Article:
Ongoing preparations for the Focus on China-Africa Cooperation (FOCAC) Summit 2018 remind us it is just around the corner.
Held every three years since 2000 and set to be hosted in Beijing this September, it has established itself as a forum on which to not only gauge progress on multilateral relations but to address mutual challenges as they arise.
It affirms how important Africa has become, courting it not necessarily for its minerals and other resources as may appear at face value, but as a partner towards common prosperity.
As with similar multilateral alliances with America or Europe and elsewhere, it is in mutual acknowledgement that it is for the benefit of the parties concerned. It is, as need not be belaboured, about national and regional interests in accord with comparative advantages in a globalised world.
The preparatory meetings towards the FOCAC Summit speak of this fact, essentially demonstrating the seriousness with which the cooperation is held. Two such meetings were concluded earlier this month (July).
The first is the 7th China-Africa Think Tank Forum (CATTF) held in Beijing under the theme, “China-Africa Relations Over the Course of Reforms and Opening Up”.
The other is the inaugural China-Africa Defence and Security Forum, also held in the Chinese capital city.
For some observers, this latter forum that involved army chiefs from 50 African countries has perhaps been long overdue.
While it was in efforts to deepen professional networks between Chinese officers and their African counterparts, the view is also that China’s vested interests on the continent necessarily call for deepened peace and security ties.
Available data shows there were well over 220,000 Chinese workers in Africa by the end of 2016 involved in more than 3,000 infrastructure projects in the continent. The magnitude of this involvement is reason enough to ensure a stable continent and the safety of her workers.
Of necessity, therefore, it’s also about Africa’s challenges and the available support to help address them. In this light may be appreciated President Xi Jinping’s 2015 pledge during his first address to the United Nations General Assembly to provide “$100 million of free military assistance to the African Union in the next five years to support the establishment of the African Standby Force (ASF) and the African Capacity for Immediate Response to Crisis (ACIRC).”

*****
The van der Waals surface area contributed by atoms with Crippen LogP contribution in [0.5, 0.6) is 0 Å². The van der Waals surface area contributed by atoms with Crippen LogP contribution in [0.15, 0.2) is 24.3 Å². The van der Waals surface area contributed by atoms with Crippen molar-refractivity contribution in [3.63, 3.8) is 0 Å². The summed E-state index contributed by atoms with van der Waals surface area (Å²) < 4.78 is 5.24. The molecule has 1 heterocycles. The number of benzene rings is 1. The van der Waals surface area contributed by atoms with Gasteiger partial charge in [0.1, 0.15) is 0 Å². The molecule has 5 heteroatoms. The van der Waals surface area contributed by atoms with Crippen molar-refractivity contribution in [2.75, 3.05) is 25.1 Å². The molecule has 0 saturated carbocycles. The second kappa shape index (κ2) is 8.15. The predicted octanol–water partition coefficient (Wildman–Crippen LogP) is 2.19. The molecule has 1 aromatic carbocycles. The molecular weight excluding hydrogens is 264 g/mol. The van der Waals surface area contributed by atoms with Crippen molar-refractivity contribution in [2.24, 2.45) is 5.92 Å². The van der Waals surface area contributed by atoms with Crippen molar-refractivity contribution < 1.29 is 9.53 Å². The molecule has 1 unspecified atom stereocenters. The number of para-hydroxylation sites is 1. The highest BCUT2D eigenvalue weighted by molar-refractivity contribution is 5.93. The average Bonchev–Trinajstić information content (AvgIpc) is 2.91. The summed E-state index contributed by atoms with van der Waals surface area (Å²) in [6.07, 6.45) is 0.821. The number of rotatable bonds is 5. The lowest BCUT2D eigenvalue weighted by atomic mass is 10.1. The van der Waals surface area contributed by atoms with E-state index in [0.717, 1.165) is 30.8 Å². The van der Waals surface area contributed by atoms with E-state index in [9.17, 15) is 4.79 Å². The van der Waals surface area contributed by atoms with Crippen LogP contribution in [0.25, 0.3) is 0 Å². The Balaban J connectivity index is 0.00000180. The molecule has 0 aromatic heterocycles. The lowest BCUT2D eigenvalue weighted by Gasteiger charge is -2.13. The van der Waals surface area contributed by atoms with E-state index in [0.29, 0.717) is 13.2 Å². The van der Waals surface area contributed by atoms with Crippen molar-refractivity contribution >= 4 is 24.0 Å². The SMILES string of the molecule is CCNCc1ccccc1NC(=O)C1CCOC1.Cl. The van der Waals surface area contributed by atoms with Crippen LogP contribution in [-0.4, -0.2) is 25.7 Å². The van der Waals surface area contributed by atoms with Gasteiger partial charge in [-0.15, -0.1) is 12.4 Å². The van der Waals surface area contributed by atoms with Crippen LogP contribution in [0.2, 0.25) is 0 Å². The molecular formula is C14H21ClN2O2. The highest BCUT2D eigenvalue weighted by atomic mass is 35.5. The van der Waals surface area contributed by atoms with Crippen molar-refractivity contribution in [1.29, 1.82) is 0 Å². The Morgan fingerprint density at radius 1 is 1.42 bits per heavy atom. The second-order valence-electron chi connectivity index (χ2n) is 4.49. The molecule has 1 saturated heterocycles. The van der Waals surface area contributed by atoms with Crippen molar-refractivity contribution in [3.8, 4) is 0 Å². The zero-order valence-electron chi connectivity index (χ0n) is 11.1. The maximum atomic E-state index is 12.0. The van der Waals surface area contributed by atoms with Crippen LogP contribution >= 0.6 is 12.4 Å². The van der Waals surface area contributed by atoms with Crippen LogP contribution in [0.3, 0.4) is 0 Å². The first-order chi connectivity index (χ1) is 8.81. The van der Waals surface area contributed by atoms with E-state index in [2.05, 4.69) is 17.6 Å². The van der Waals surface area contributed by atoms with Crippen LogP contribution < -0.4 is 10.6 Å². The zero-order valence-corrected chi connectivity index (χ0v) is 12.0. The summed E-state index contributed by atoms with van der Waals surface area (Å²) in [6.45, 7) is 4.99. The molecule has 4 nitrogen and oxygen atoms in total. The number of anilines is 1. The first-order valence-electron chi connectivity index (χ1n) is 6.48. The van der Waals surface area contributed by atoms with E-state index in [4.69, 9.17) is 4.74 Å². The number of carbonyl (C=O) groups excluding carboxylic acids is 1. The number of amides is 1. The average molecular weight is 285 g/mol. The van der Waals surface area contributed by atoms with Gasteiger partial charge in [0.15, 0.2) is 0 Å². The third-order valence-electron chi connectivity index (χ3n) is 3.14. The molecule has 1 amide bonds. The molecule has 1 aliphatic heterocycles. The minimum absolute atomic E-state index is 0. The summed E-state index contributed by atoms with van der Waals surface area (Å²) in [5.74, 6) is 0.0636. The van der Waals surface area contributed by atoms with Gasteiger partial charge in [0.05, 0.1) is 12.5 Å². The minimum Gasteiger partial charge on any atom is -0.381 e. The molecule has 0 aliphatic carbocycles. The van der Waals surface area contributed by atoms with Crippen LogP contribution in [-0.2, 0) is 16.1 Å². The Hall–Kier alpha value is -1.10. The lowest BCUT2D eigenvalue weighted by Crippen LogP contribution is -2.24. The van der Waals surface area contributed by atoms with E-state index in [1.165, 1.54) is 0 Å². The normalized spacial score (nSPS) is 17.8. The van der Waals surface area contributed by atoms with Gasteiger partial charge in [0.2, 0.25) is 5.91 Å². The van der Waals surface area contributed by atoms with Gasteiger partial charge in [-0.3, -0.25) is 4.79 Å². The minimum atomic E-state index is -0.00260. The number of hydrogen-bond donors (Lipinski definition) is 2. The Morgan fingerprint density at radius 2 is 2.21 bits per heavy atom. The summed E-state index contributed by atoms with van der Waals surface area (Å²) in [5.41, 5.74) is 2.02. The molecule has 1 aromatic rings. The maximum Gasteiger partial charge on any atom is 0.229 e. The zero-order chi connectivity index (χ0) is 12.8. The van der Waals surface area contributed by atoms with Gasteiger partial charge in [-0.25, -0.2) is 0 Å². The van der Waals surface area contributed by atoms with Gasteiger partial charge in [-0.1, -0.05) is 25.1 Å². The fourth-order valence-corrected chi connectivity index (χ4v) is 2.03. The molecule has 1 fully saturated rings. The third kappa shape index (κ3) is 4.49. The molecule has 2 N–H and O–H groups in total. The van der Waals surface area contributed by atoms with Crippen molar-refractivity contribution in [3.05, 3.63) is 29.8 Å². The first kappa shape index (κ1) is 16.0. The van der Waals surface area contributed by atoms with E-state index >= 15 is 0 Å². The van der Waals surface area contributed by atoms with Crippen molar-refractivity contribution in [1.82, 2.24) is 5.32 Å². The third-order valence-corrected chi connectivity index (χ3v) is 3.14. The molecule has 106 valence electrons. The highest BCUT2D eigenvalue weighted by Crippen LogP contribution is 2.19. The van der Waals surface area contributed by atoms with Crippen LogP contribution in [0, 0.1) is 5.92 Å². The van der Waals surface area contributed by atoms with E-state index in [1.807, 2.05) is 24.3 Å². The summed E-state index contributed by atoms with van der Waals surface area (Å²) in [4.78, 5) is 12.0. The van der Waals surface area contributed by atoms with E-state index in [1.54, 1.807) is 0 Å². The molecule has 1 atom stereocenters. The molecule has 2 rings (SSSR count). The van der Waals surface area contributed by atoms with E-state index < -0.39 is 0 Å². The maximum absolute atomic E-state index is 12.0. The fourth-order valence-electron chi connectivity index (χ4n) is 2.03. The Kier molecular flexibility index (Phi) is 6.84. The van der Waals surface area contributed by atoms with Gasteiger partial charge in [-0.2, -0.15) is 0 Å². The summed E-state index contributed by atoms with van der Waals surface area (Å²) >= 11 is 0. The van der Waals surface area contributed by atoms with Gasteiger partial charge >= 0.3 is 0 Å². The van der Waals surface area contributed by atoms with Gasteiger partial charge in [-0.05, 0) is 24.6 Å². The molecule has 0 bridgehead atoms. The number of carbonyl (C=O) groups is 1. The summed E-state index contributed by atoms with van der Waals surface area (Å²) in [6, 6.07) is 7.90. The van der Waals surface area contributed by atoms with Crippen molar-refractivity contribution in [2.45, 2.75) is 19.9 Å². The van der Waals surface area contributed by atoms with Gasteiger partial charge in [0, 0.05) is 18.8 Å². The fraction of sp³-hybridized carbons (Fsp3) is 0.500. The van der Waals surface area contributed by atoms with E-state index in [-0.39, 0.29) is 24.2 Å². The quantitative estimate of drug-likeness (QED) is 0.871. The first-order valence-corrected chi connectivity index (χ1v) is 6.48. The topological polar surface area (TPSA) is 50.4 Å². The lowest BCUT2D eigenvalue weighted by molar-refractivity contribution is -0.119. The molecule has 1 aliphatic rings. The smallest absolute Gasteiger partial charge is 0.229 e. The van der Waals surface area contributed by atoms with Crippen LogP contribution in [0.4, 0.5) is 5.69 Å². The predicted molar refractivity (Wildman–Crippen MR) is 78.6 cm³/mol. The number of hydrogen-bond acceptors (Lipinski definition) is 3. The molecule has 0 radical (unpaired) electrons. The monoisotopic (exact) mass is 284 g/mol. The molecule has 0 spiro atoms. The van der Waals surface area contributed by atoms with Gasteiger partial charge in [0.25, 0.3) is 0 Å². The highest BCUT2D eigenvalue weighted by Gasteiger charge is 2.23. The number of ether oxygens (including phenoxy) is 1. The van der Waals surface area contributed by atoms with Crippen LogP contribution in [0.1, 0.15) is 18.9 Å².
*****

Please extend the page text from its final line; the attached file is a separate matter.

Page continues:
This underscores the interconnectedness, of which a report quoting official Chinese sources confirms that the Sino-Africa military cooperation plan emerging from this month’s Defence and Security Forum is expected to be approved at the FOCAC Summit.
It may be expected that in addition to bilateral discussions when President Xi makes the historic visit to Kigali later this month, such continental issues will form part of the agenda in the dialogue with his host and current Chairperson of the African Union, President Paul Kagame.
In the meantime, the conflict situation around the continent makes it worth taking a look at the current progress in peace and security, especially with regard to the African Standby Force and the ACRIC.
The African Capacity for Immediate Response to Crisis (ACIRC) was established in 2013 with the aim to have in place a flexible and rapid deployment mechanism. This was mainly as a stop-gap measure pending operationalisation of the continental standby force under Africa Peace and Security Architecture.
While ACIRC is yet to be invoked, the African Standby Force has since been declared functional, having attained Full Operational Capability (FOC) as of June 2016. The statement of its readiness followed the successful conduct of the Amani Africa II Field Training Exercise the previous year in South Africa.
The subsequent five-year 2016-2020 Maputo Strategic Work Plan developed by the AU Commission to chart the continental force’s path means that the ASF remains on course to discharge its mandate. This is despite the financial and other constraints that continue to be worked out.
Even as peacekeeping operations such as the AU Mission in Somalia (AMISOM) and others continue, various security experts have argued on the need to strengthen the AU Peace and Security Council’s coordinating role and updating its Protocol.
They point out, for instance, to lack of clarity that would enable deployment of the various regional standby forces, including the Eastern African Standby Force. This includes a suggestion that the scenarios for ASF deployment may need to be reviewed.
The experts cite examples such as Somalia with its problematic security situation with the al Shabaab. They point out that the scenarios for deployment, which range from military advisory missions to peacekeeping and intervention operations, need to be aligned to prevailing circumstances that are often unique to a particular country’s situation.
While these remain issues for Africa to internally interrogate and find local, sustainable solutions, they remain global and therefore relevant within multilateral frameworks such as the FOCAC initiative.
The views expressed in this article are of the author.